For as long as computers have been around, so has the issue of cooling them. From the very first computers that took up an entire room to its numerous modern incarnations, getting rid of the excess heat generated by the computer has remained an essential consideration. Servers for example are housed in cool, temperature controlled environments so as to achieve optimal performance and stability. Though on a much smaller scale, these are also valid concerns for the consumer market and especially DIY enthusiasts, as their own systems are usually configured with more powerful (read: heat producing) components.
Unsurprisingly, there is a whole cottage industry that has emerged to cater to enthusiasts and their cooling demands. While the traditional cooling method is to equip the system with capable fans and heatsinks to cool the components directly, this is ideally complemented with a chassis that allows all these coolers to work at their full potential. Often, this means a chassis with adequate ventilation and no 'heat traps' from improper cable management and design. In fact, we feel that case ventilation is an aspect that branded PC vendors may actually have the edge over most DIY-ers, as cable management may be neglected due to the hassle, especially since enthusiasts are likely to swap out their PC components quite often.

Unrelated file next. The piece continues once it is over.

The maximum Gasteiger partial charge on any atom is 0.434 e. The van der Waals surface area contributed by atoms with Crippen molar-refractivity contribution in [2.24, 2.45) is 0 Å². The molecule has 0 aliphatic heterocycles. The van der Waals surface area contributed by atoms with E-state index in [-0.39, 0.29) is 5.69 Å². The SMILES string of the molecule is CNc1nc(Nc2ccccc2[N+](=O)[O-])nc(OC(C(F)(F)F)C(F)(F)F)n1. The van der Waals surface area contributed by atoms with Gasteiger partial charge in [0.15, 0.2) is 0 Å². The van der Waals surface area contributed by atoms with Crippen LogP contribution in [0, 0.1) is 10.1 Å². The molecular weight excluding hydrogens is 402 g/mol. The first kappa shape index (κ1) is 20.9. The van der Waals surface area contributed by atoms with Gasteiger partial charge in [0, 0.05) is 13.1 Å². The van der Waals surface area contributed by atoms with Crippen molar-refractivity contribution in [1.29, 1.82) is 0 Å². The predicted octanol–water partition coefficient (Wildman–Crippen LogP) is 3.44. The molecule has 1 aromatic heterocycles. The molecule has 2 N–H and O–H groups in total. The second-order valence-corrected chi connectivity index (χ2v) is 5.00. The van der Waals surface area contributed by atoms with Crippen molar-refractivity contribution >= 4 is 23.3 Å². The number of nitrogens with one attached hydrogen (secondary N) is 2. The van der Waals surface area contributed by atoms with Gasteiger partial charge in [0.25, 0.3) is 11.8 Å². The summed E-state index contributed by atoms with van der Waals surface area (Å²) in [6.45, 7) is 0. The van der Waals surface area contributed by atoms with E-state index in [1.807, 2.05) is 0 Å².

Cooler Master's latest chassis attempts to give enthusiasts what they want with a solid emphasis on cooling and ventilation. A meshed exterior design allows ambient air to pass unrestricted into the chassis while enthusiasts with a fetish for fans can install up to seven system fans in this chassis. Although we can probably imagine how much of a din that many fans will make, Cooler Master clearly believes that there is a market for such an extreme air-cooled design.